Wireless vs. Hard-Wired Network Use in Education
Wireless local area networks (WLANs) are increasingly being used in education, with nearly two-thirds of institutions currently using WLANs in school districts. Its market share was about $500 million in the 2001-2002 school year and will be about $800 million for the 2002-2003 school year. A WLAN is defined as a local area network, not connected by cables or wires, which uses a wireless technology to carry information between the nodes of the network. WLANs depend on the number and configuration of access points for their functionality. Wireless access points are positioned so students can move desks around during classroom projects and so teachers can move from room to room. Also, learners can connect their computers anywhere on campus where there is proximity to an access point. The benefits of installing a WLAN in a school include:
- Flexibility. In older buildings, re-wiring is not always an option due to the physical restraints of the building. Also, existing space may not allow for additional cabling.
- Ease of use. Installing a WLAN requires less physical work than installing or adding to a LAN. WLANs have also increased communication and encouraged spontaneity.
- Growth capability. WLANs can expand in size and functionality; access points can be added to and upgraded. WLANs can start off small and grow in size and complexity as needed.
- Mobility. WLANs allow users to move freely around the room, to wherever access points are in operation.
- Cost. For general use, a WLAN d'es not save much money. The cost of network interface cards increases from about $67 for a standard card to about $180 for a wireless type. However, the overall investment in WLAN is less expensive that retrofitting cables into old buildings.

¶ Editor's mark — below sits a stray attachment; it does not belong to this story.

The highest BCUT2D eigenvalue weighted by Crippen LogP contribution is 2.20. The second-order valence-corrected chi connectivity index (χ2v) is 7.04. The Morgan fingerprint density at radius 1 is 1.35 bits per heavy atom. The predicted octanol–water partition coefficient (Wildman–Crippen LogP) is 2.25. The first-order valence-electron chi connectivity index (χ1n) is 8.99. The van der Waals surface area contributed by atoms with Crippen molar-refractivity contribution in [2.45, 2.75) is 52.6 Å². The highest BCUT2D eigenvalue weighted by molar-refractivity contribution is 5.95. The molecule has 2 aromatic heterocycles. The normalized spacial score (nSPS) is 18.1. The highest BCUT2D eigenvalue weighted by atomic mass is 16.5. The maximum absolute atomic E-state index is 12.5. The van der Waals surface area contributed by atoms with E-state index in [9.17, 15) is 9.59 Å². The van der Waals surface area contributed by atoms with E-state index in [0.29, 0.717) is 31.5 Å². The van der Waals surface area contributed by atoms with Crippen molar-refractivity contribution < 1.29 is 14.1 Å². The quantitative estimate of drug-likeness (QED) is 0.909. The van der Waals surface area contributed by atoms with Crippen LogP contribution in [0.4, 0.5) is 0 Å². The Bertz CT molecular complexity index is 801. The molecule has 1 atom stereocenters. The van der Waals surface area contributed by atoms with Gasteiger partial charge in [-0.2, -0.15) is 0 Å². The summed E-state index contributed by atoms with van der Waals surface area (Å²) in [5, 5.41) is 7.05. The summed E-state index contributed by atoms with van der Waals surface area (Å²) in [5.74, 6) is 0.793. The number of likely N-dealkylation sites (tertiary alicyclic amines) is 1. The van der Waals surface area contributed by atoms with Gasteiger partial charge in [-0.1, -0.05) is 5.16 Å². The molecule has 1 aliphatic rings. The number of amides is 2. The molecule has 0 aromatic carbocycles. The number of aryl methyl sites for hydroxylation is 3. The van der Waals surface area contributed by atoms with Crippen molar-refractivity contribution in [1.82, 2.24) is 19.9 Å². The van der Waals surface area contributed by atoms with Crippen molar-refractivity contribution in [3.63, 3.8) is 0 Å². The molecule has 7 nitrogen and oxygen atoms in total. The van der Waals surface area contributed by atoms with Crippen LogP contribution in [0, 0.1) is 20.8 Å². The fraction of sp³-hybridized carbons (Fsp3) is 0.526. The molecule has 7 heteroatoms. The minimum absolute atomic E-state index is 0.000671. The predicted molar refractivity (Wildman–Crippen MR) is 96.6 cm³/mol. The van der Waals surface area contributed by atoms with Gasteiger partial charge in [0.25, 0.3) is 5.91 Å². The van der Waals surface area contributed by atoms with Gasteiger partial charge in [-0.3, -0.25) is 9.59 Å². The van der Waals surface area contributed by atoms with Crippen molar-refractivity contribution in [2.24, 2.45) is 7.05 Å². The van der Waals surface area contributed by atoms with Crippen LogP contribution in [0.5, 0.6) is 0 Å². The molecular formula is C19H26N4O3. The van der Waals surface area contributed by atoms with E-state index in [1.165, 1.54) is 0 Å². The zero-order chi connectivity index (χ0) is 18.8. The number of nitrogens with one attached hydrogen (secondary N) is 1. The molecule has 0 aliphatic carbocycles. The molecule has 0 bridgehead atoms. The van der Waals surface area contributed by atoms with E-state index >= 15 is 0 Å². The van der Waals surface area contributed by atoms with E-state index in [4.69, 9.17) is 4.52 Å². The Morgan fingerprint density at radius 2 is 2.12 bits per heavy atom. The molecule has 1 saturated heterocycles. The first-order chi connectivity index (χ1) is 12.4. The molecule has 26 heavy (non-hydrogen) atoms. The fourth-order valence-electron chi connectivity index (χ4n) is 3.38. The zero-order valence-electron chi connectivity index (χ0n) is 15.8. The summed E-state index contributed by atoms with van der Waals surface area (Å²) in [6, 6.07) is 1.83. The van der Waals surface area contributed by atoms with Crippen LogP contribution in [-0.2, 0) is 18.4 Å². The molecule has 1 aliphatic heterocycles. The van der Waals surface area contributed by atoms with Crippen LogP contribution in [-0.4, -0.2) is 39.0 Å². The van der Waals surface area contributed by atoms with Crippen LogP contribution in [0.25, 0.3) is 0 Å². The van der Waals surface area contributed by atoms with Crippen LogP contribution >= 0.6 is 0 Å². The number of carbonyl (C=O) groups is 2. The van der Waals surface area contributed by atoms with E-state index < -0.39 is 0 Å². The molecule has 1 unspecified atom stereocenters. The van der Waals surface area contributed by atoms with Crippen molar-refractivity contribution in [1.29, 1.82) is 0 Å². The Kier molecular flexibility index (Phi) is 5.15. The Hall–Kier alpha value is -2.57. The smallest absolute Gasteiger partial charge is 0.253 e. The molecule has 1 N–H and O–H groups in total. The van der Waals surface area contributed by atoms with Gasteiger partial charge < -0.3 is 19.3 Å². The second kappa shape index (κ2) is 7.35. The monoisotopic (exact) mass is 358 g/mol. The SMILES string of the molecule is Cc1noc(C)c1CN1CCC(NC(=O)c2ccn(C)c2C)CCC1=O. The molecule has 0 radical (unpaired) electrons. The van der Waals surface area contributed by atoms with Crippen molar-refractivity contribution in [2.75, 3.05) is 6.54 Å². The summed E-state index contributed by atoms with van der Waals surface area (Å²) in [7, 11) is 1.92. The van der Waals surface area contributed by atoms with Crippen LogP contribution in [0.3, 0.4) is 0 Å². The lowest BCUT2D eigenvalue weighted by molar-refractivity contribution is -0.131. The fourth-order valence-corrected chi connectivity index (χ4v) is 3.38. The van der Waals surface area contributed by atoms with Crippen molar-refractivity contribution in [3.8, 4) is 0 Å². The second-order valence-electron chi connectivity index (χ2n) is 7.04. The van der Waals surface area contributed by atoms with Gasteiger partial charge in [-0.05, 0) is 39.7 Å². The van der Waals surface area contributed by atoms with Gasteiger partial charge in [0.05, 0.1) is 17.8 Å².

Standards and Security
WLANs have been functioning in recent years using several standards. Recently two variations of standards are in use for implementing WLANs. IEEE 802.11b, known as Wi-Fi, is the more mature standard, though it has a relatively slow transmission speed. The major weakness of the Wi-Fi standard lies in its security, with only very basic protection of the data being transmitted.
LANs are functioning well in educational institutions. Wired networks for reliability and performance exceed the wireless network. Cabled networks operate at speeds well over 100 times faster than most wireless networks. More advances have been made to hard-wired networks than to wireless networks. However, LANs are more difficult to configure, especially when the need exists to drill through concrete walls to add network drops. Arguments for WLANs are most convincing when renovation is needed and the cost of construction is high. However, the cabled network operates at speeds much faster than the wireless network. Faster process-ing, more memory, better displays and some degree of standardization are all listed as advantages of LANs. So, it seems both wireless and hard-wired technologies have their place in the educational environment. New schools are considering wireless networks as their primary option, so computer access is not only in the classroom, but anywhere on the campus where access points can be placed. Though users often notice delays in network time as compared to a hard-wired LAN.
Case Western University in Cleveland will use 150 access points campuswide at a cost of less than $100,000. George Washington University is preparing to interweave all cell phones, PDAs, laptops and next-generation devices with wireless connections into the university network and Internet. Dartmouth University, which installed one of the first campuswide wired networks, is now also using what they call “a wireless overlay — wireless access.” The connection from the user to the wireless point is wireless, but the connection from the access point to the network backbone is wired. In addition, Michigan is awarding $2 million to each of 15 state school districts, beginning with five demonstration sites to implement wireless systems. Most campuses have some form of wireless access, while still many are considering a combination of wireless and hard-wired network access.
This article originally appeared in the 11/01/2002 issue of THE Journal.